The measure passed in the lower house of the German Parliament, which is known as the Bundestag, by 393-226 vote margin with four abstentions.
The vote took place less than a week after Chancellor Angela Merkel announced her position on whether to allow a vote on the issue had changed.
She told the editor of a German magazine that she recently had dinner with a lesbian couple who are raising eight foster children. Merkel, who is a member of the conservative Christian Democratic Party, voted against the bill.
The Social Democratic, Green and Free Democratic Parties all back marriage rights for same-sex couples. Friday’s vote took place ahead of elections that are scheduled to take place on Sept. 24.
Germany since 2001 has allowed gays and lesbians to enter into civil partnerships. It is among the last countries in western Europe that have not extended marriage rights to same-sex couples.
Gays and lesbians can legally marry in Finland, Sweden, Norway, Denmark, the Netherlands, Belgium, Luxembourg, France, Spain, Portugal, England, Wales, Scotland, Ireland and Iceland. Maltese Prime Minister Joseph Muscat, who won re-election earlier this month, said his government plans to introduce a same-sex marriage bill.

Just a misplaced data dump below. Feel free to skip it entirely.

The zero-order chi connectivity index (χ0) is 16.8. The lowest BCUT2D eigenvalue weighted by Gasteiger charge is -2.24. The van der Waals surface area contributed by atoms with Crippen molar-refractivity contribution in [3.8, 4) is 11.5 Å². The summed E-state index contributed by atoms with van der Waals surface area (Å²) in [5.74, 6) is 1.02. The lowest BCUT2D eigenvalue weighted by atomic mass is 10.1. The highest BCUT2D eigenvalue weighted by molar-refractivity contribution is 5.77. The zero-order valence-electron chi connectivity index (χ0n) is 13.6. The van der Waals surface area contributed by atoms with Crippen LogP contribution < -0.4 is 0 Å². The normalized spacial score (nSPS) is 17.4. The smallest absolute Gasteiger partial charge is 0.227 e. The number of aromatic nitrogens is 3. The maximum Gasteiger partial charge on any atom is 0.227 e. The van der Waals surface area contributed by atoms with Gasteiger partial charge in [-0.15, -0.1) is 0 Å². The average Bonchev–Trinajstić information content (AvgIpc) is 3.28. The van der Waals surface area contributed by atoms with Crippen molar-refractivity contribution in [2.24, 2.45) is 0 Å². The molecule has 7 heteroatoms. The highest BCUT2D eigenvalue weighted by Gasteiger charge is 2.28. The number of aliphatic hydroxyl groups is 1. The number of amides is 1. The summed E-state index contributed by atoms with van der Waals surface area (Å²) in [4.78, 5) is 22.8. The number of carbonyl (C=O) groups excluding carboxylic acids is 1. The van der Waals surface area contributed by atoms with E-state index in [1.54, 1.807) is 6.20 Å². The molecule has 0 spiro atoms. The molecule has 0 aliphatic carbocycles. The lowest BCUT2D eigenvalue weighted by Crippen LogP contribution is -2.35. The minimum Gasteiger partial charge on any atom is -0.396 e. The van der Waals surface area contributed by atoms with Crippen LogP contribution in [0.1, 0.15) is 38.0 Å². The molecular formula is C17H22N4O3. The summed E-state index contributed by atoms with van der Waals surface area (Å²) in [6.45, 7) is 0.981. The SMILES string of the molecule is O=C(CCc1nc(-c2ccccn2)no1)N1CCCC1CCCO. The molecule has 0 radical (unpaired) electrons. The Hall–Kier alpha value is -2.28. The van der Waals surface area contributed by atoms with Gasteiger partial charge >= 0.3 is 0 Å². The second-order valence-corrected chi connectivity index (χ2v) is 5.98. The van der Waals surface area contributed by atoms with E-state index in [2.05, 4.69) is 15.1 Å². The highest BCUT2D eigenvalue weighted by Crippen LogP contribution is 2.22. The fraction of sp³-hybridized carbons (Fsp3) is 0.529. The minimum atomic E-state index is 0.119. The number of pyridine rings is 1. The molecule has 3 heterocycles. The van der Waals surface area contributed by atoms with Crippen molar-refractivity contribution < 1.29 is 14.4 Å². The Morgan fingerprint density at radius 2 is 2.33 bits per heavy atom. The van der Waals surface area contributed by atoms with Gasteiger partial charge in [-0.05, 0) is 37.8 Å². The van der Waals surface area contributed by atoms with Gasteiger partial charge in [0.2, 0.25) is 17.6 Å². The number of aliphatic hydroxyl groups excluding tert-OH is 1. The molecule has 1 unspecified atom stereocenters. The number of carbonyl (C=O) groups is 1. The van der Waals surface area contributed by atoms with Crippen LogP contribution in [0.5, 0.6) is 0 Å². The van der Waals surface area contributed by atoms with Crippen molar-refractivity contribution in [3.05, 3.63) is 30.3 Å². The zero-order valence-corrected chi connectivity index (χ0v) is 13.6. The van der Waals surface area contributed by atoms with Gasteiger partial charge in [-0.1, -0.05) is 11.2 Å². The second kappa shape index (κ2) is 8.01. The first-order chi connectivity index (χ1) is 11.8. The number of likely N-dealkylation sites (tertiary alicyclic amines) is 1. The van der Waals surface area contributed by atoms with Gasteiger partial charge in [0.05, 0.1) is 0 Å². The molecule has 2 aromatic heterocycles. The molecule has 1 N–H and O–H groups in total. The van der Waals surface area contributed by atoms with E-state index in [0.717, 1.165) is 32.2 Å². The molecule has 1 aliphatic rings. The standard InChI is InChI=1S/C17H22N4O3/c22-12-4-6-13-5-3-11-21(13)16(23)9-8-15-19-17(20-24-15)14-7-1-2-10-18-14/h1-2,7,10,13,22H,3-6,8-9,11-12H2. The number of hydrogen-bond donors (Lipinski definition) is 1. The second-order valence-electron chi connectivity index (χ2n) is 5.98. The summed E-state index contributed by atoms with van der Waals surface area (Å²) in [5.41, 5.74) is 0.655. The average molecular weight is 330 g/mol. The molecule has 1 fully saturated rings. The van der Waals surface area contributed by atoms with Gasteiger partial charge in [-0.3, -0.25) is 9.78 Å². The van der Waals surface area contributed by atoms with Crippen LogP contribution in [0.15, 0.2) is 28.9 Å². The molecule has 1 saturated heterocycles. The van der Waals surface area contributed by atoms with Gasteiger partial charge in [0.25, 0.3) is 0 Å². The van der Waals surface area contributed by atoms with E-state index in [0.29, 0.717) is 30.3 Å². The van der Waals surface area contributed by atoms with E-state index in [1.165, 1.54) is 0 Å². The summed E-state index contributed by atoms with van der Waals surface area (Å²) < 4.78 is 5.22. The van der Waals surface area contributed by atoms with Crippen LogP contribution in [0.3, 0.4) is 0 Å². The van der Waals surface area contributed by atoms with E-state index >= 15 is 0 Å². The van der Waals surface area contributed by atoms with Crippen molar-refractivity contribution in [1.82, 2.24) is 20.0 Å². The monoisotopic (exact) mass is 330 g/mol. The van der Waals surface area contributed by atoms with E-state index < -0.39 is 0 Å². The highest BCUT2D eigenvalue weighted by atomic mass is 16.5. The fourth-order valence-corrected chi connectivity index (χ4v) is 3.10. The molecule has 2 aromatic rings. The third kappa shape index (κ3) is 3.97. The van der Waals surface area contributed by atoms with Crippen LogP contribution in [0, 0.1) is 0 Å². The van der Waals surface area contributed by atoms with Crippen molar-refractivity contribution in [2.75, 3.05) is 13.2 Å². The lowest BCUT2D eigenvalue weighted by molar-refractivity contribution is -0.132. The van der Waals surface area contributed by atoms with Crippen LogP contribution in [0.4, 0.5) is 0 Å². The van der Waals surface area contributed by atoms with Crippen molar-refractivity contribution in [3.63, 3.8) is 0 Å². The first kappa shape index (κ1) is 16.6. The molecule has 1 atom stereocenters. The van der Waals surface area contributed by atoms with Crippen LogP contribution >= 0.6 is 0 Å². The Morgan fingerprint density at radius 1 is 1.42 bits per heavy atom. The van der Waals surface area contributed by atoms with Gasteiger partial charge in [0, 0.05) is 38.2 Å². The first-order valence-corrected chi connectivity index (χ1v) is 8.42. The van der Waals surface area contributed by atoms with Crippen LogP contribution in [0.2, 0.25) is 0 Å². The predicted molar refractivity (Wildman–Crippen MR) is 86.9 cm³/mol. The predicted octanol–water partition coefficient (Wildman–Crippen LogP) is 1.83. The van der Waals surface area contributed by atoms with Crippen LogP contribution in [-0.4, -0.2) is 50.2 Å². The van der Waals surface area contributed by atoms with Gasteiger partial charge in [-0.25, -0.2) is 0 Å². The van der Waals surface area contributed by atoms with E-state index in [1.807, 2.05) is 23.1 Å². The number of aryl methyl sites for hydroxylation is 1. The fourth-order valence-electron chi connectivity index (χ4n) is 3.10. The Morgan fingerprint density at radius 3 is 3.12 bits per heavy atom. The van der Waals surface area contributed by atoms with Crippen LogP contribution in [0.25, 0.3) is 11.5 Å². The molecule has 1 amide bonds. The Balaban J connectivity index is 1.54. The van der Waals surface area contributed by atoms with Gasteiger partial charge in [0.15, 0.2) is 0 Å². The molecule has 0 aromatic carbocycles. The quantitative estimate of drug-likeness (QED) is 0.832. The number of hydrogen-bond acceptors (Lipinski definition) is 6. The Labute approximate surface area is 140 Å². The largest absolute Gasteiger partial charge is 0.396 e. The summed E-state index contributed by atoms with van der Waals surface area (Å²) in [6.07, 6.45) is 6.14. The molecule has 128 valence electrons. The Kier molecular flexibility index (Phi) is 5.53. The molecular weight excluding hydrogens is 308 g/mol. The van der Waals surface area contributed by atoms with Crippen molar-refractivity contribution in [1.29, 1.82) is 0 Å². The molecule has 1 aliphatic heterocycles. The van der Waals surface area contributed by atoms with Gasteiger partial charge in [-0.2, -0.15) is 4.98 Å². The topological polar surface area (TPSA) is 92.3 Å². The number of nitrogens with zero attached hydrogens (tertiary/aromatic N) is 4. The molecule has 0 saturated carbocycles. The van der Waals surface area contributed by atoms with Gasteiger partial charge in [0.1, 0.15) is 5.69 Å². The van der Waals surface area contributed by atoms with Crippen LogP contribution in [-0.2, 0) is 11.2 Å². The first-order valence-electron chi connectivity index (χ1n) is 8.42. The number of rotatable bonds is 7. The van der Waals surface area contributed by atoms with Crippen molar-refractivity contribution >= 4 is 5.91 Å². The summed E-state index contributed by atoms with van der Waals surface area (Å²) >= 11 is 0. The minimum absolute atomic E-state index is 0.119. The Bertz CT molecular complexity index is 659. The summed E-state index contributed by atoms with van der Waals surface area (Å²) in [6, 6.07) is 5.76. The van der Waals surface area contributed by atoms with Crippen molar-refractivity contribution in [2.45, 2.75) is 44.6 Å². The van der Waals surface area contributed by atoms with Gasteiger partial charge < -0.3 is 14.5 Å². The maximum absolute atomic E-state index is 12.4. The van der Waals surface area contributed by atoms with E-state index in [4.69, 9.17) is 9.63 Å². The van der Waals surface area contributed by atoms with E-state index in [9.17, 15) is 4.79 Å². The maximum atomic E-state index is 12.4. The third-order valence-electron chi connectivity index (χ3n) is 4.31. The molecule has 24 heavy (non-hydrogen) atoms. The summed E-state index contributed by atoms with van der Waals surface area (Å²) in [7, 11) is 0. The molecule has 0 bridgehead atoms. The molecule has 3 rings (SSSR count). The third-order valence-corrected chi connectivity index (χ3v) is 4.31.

The German bill is expected to become law by the end of the year.
“After years of waiting and hoping, rainbow families in Germany will now receive equal recognition under the law,” said ILGA-Europe Executive Director Evelyne Paradis in a statement. “This is a historic milestone that can inspire even more change for LGBTI people.”
Ty Cobb, director of Human Rights Global, also welcomed the vote.
“With the very serious challenges the LGBTQ community continues to face around the world, this is welcome news and an important victory in working to ensure LGBTQ people are embraced as full members of society,” he said.
Friday’s vote took place a day before up to three million people are expected to line the streets of Madrid for the WorldPride parade. Hundreds of advocates from across Europe have been attending LGBT rights conferences and other events in the Spanish capital this week.
Lars Vorberger is a member of the board of directors of Rainbow Rose, the LGBT network of the Party of European Socialists, who lives in the German city of Hamburg. He described the vote as “really wonderful” as he spoke with the Washington Blade on Friday during a Rainbow Rose and Party of European Socialists conference that is taking place at the Spanish Socialist Workers’ Party headquarters in Madrid.
“It’s great to really celebrate this big decision and the big step we took this morning in Germany,” said Vorberger.
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